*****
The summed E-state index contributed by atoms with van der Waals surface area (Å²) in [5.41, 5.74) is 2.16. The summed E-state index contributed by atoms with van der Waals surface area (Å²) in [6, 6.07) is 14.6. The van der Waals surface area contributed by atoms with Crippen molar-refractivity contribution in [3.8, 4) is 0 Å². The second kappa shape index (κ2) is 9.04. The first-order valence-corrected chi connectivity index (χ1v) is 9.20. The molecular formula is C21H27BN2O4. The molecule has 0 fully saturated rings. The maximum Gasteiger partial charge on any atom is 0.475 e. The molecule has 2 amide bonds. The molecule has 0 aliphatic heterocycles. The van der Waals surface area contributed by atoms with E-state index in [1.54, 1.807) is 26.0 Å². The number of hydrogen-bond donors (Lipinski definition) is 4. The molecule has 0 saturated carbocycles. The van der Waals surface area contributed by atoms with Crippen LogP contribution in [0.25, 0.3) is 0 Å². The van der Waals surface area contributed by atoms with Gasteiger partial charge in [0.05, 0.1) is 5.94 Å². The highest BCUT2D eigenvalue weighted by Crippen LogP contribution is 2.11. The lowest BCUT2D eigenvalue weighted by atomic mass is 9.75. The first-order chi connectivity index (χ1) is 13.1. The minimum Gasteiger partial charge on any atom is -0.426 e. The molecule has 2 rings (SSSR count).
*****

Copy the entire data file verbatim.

The summed E-state index contributed by atoms with van der Waals surface area (Å²) in [5.41, 5.74) is 2.16. The summed E-state index contributed by atoms with van der Waals surface area (Å²) in [6, 6.07) is 14.6. The van der Waals surface area contributed by atoms with Crippen molar-refractivity contribution in [3.8, 4) is 0 Å². The second kappa shape index (κ2) is 9.04. The first-order valence-corrected chi connectivity index (χ1v) is 9.20. The molecular formula is C21H27BN2O4. The molecule has 0 fully saturated rings. The maximum Gasteiger partial charge on any atom is 0.475 e. The molecule has 2 amide bonds. The molecule has 0 aliphatic heterocycles. The van der Waals surface area contributed by atoms with E-state index in [1.54, 1.807) is 26.0 Å². The number of hydrogen-bond donors (Lipinski definition) is 4. The molecule has 0 saturated carbocycles. The van der Waals surface area contributed by atoms with Crippen LogP contribution in [0.25, 0.3) is 0 Å². The van der Waals surface area contributed by atoms with Gasteiger partial charge in [0.05, 0.1) is 5.94 Å². The highest BCUT2D eigenvalue weighted by Crippen LogP contribution is 2.11. The lowest BCUT2D eigenvalue weighted by atomic mass is 9.75. The first-order chi connectivity index (χ1) is 13.1. The minimum Gasteiger partial charge on any atom is -0.426 e. The molecule has 2 rings (SSSR count).